• Join over 1.2 million students every month
  • Accelerate your learning by 29%
  • Unlimited access from just £6.99 per month

Shylock is a victim of Venetian society - Discuss this with close reference to 'The merchant of Venice'.

Extracts from this document...

Introduction

Khorum Hussain South Birmingham College Shylock is a victim of Venetian society Discuss this with close reference to 'The merchant of Venice' By William Shakespeare The purpose of the following is to decide whether Shylock is a Villain or a victim, with close reference to 'The merchant of Venice' by William Shakespeare. I agree that Shylock is a victim of Venetian society; this can be argued in the film presentation and the play written by William Shakespeare. It is clear that the attitudes towards Jews in Europe at the time was criticised by Shakespeare's written play. The first identification of this is that 'The merchant of Venice' endorses anti-Semitism and, by extension, that Shakespeare is an anti-Semite because his work reflects the anti-Semitism that was part of the Elizabethan culture .The text itself preserves enough evidence of the author's fixed intent to exhibit his Shylock as an inhuman scoundrel, whose diabolical cunning is bent on gratifying a satanic lust for Christian flesh, the Jew, in fact, who was the ogre of Medieval story and the cur to be exacerbated by all honest men. ...read more.

Middle

Antonio freely owns the abuse he has heaped upon shylock and responds to shylock's complaints with threats of renewed violence. Antonio swears that:" I am also to call thee so again, To spet on thee again, to spurn thee too." Antonio Acknowledges the animosity between him and Shylock, Antonio has saved many of Shylock debtors from defaulting on their loans and thus preventing Shylock from collecting his interest. Throughout the entirety of The Merchant of Venice, Shylock is referred to by name only three times; in the trial scene, the Duke twice identifies Shylock by name, and Portia does so once. In the course of the rest of the play, Shylock is most often referred to simply as "the Jew". That title of "the Jew" is often modified with colorful and disparaging adjectives, such as "Dog Jew" (II, viii, 14) and "currish Jew" (IV, I, 292). In many cases, even the simple title "Jew" is stripped away, and Shylock is no longer a man, but an animal: Gratiano curses Shylock with "O, be thou damned, inexecrable dog!" ...read more.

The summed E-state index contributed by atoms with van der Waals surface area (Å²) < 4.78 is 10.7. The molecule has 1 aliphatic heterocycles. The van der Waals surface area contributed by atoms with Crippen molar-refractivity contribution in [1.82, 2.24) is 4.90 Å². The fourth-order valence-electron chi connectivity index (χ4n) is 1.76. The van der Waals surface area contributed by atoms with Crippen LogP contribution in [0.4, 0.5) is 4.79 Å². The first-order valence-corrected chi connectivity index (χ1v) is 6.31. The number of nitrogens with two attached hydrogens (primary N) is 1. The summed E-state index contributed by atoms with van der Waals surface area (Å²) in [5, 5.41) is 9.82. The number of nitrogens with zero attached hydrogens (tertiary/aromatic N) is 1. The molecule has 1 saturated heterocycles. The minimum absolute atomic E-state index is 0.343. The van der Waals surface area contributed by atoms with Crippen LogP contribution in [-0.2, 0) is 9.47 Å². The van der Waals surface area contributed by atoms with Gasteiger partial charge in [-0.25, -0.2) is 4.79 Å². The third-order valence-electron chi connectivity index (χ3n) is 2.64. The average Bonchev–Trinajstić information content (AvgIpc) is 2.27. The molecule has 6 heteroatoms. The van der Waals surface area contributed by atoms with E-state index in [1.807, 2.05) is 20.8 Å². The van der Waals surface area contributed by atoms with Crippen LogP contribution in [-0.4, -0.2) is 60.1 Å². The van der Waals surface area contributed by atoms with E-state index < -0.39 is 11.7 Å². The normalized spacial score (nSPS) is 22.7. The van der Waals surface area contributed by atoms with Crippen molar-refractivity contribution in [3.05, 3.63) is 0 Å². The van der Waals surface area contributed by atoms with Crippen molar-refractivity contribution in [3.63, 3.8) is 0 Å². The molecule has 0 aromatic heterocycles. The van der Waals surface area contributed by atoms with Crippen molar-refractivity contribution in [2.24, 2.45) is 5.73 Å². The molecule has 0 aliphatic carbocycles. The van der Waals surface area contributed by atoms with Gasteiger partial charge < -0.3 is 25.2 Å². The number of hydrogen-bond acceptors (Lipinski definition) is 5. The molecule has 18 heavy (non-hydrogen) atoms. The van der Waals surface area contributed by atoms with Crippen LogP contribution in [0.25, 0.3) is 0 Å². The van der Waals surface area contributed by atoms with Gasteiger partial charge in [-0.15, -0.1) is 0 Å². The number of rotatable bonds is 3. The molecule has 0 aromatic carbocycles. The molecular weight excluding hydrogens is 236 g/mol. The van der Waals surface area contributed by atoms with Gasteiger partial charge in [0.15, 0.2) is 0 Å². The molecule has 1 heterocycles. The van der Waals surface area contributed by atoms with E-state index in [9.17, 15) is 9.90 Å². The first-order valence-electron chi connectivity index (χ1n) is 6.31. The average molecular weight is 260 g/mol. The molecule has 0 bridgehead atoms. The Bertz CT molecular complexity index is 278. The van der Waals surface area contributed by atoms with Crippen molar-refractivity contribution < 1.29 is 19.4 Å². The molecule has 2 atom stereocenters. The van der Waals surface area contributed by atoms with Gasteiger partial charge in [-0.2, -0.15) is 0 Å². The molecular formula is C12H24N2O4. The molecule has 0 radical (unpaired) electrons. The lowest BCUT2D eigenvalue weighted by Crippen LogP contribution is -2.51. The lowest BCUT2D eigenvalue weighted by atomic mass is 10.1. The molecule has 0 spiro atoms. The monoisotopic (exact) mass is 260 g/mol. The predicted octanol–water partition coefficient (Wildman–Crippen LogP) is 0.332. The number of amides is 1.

Conclusion

Shakespeare was, after all, a commercial dramatist and many commercial dramatists make their livings by pandering to, rather than working against, conventional social mores. To make the claim that Shakespeare creates Shylock within an anti-Semitic culture, and therefore invests Shylock with biased anti-Semitic attributes, does not impugn the artistry of the drama. Nor does such a claim implicate Shakespeare himself as a monstrous anti-Semite. All this claim suggests is that Shakespeare, like most of the rest of his society, was hostile toward Jewry for religious and cultural reasons, and that hostility is revealed most clearly in Shylock. What I have tried to trace is the possible, or perhaps the probable, relationship between what was happening in Shakespeare's day and what is happening in Shakespeare's plays. Shylock oversteps the boundaries of his Villainous character. The audience cannot and would not have rooted for Shylock during Shakespeare's lifetime, yet, now we do. Shylock is merely a victim of anti-Semitism. Although victorious in his bond, Shylock was raped of his lands, his faith and his pride. Shylock not necessarily the villain, rather the victim in my point of view. ...read more.